NEW YORK (AP) — Teenagers will officially be allowed to open a Venmo account with their parent's permission, the company said Monday, expanding the popular social payments app to an age demographic that is likely to embrace it almost immediately.
Using Venmo won't necessarily be new to a good number of teens — parents often set up accounts for their children through their own accounts, which is a violation of Venmo's terms of service. There have been guides on the Internet for some time showing parents how to create a child's account without Venmo penalizing them.
Venmo has been a popular way to send money to individuals for years, and now has more than 90 million users. The product for teens comes at a time when other social apps are being watched closely by politicians and regulators. The state of Montana banned TikTok last week and other states are considering a ban as well.
Opening up Venmo to teenagers will be a significant expansion of Venmo's market. Company executives in March estimated that a Venmo account for teenagers could create 25 million potential new customers. The company estimated that 9 million teenagers were using Venmo through their parents.
The Venmo Teen Account will be available for 13- to 17-year-olds and comes with a debit card as well. Parents will be able to monitor transactions, adjust privacy settings as well as move money to their teenager. Parents will also be able to lock and unlock the debit card and see who the teenager is sending money to and receiving it from.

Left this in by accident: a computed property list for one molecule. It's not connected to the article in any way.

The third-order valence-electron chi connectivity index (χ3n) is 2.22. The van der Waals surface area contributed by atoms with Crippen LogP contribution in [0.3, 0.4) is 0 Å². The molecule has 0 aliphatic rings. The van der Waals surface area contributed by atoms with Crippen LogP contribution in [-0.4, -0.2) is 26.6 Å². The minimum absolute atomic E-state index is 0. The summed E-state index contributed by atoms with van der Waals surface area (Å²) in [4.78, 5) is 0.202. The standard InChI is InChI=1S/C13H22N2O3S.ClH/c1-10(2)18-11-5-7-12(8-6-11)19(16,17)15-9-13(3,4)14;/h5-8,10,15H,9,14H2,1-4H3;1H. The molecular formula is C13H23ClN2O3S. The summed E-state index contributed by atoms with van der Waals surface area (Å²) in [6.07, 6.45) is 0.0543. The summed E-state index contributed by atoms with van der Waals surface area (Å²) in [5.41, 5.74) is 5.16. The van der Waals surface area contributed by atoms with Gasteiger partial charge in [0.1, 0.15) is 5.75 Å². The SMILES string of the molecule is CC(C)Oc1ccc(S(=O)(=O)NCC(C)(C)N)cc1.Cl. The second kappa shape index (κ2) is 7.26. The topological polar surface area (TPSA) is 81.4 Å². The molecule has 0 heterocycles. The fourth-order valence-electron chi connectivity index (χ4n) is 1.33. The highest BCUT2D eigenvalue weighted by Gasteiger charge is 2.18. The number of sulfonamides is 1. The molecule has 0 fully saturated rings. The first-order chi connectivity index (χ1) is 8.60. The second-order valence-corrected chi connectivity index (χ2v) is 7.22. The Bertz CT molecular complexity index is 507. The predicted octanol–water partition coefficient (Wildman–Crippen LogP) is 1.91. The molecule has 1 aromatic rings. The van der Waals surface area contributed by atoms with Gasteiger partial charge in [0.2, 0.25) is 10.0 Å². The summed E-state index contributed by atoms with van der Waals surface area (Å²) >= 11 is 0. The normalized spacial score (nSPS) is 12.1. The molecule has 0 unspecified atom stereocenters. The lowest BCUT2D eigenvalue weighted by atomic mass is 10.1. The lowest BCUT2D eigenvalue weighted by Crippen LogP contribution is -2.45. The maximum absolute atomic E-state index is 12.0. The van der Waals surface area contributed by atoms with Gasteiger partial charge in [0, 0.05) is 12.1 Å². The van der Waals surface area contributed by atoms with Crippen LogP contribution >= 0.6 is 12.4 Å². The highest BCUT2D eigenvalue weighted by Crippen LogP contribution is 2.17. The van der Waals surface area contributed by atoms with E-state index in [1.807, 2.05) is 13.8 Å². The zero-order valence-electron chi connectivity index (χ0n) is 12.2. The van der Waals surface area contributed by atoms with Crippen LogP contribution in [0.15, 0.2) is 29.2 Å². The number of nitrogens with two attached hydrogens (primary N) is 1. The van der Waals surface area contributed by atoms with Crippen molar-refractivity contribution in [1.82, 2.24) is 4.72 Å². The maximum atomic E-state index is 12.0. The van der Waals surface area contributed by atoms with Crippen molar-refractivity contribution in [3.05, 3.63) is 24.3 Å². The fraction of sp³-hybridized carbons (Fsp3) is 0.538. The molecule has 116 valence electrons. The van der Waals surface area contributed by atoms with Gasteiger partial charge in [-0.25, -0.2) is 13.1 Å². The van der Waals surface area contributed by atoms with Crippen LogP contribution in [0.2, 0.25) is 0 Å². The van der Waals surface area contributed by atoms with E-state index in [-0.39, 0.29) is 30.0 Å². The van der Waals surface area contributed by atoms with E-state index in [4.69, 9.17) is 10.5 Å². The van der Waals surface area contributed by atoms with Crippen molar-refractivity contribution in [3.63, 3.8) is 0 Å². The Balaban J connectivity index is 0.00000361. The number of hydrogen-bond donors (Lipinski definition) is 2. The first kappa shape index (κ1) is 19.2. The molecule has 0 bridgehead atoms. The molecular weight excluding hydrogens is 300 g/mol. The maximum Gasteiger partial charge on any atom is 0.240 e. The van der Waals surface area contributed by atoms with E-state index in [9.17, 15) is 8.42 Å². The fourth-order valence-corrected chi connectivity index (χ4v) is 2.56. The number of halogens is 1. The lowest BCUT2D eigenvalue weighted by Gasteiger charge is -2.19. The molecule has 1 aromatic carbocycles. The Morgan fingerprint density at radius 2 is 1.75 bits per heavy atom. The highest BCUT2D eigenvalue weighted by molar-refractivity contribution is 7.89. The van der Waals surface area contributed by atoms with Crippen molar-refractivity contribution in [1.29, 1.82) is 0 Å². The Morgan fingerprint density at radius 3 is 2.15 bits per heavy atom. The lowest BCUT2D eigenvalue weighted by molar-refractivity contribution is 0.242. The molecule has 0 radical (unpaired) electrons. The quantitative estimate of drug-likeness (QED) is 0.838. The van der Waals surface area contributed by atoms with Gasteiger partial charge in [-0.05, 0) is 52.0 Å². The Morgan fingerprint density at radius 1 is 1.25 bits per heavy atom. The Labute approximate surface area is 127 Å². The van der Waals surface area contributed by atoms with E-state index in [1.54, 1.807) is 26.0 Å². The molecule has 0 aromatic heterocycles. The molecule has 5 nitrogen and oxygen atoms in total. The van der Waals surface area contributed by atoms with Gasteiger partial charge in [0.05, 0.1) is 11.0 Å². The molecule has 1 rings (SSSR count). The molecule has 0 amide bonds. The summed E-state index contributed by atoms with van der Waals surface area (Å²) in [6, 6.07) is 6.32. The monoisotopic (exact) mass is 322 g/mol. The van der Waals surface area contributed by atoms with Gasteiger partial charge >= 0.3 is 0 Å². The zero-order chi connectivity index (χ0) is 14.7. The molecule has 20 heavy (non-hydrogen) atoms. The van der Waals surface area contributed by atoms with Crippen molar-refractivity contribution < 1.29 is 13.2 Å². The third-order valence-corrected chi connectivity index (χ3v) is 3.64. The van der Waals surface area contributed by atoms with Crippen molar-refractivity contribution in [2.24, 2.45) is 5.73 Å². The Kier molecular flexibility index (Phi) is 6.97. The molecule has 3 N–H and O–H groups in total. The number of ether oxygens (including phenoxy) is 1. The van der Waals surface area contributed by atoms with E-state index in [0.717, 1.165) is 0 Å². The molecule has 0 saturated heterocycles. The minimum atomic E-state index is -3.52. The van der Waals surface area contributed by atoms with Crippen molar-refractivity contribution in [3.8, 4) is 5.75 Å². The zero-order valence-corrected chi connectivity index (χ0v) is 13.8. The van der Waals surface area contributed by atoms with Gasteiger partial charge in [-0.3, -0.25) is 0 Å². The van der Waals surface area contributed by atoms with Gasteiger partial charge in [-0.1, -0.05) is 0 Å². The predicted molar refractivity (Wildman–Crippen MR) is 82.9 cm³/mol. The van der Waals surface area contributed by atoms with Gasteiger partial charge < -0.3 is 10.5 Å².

Withdrawals from ATMs using the debit card will have a $400 daily limit and users will need to withdraw money from participating ATMs or incur a $2.50 fee. Otherwise there are no fees attached to creating or maintaining the account.
Parents will be able to monitor up to five Venmo accounts for teenagers.
Banks have been creating children's bank account products for decades, but with the rise in e-commerce and financial technology companies, a basic checking account for a teenager no longer suffices.
Venmo acknowledged that opening the service to teenagers was done in response to frequent requests from users over the years, a nod to the fact that teenagers were likely using the service already. The mainstream accounts provide the teenagers more security and identity verification, and also give them access to the debit card.
Chase offers its Chase First Banking product which can be opened for children as young as six years old as well as a high school checking product. Both products come with a debit card and ways for parents to monitor spending on the account. The high school checking also gives access to Zelle, the bank's own peer-to-peer payment service, as well as credit monitoring services.